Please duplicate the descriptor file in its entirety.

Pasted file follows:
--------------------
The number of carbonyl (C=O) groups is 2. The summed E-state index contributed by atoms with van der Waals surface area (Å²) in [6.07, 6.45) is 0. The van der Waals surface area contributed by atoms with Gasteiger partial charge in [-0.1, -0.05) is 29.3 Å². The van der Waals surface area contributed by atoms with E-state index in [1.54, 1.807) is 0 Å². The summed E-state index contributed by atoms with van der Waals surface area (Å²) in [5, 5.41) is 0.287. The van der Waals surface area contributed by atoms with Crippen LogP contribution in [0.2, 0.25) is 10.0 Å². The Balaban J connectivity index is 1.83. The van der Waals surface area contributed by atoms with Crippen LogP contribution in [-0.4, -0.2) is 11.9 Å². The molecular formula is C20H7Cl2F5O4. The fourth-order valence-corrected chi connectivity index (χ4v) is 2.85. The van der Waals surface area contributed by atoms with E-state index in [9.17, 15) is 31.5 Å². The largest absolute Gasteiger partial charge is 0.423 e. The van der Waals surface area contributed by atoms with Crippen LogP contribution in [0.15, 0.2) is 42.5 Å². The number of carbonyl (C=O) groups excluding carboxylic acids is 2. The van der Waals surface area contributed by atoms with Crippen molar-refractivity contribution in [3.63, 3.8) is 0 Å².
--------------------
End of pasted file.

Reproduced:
The number of carbonyl (C=O) groups is 2. The summed E-state index contributed by atoms with van der Waals surface area (Å²) in [6.07, 6.45) is 0. The van der Waals surface area contributed by atoms with Gasteiger partial charge in [-0.1, -0.05) is 29.3 Å². The van der Waals surface area contributed by atoms with E-state index in [1.54, 1.807) is 0 Å². The summed E-state index contributed by atoms with van der Waals surface area (Å²) in [5, 5.41) is 0.287. The van der Waals surface area contributed by atoms with Crippen LogP contribution in [0.2, 0.25) is 10.0 Å². The Balaban J connectivity index is 1.83. The van der Waals surface area contributed by atoms with Crippen LogP contribution in [-0.4, -0.2) is 11.9 Å². The molecular formula is C20H7Cl2F5O4. The fourth-order valence-corrected chi connectivity index (χ4v) is 2.85. The van der Waals surface area contributed by atoms with E-state index in [9.17, 15) is 31.5 Å². The largest absolute Gasteiger partial charge is 0.423 e. The van der Waals surface area contributed by atoms with Crippen LogP contribution in [0.15, 0.2) is 42.5 Å². The number of carbonyl (C=O) groups excluding carboxylic acids is 2. The van der Waals surface area contributed by atoms with Crippen molar-refractivity contribution in [3.63, 3.8) is 0 Å².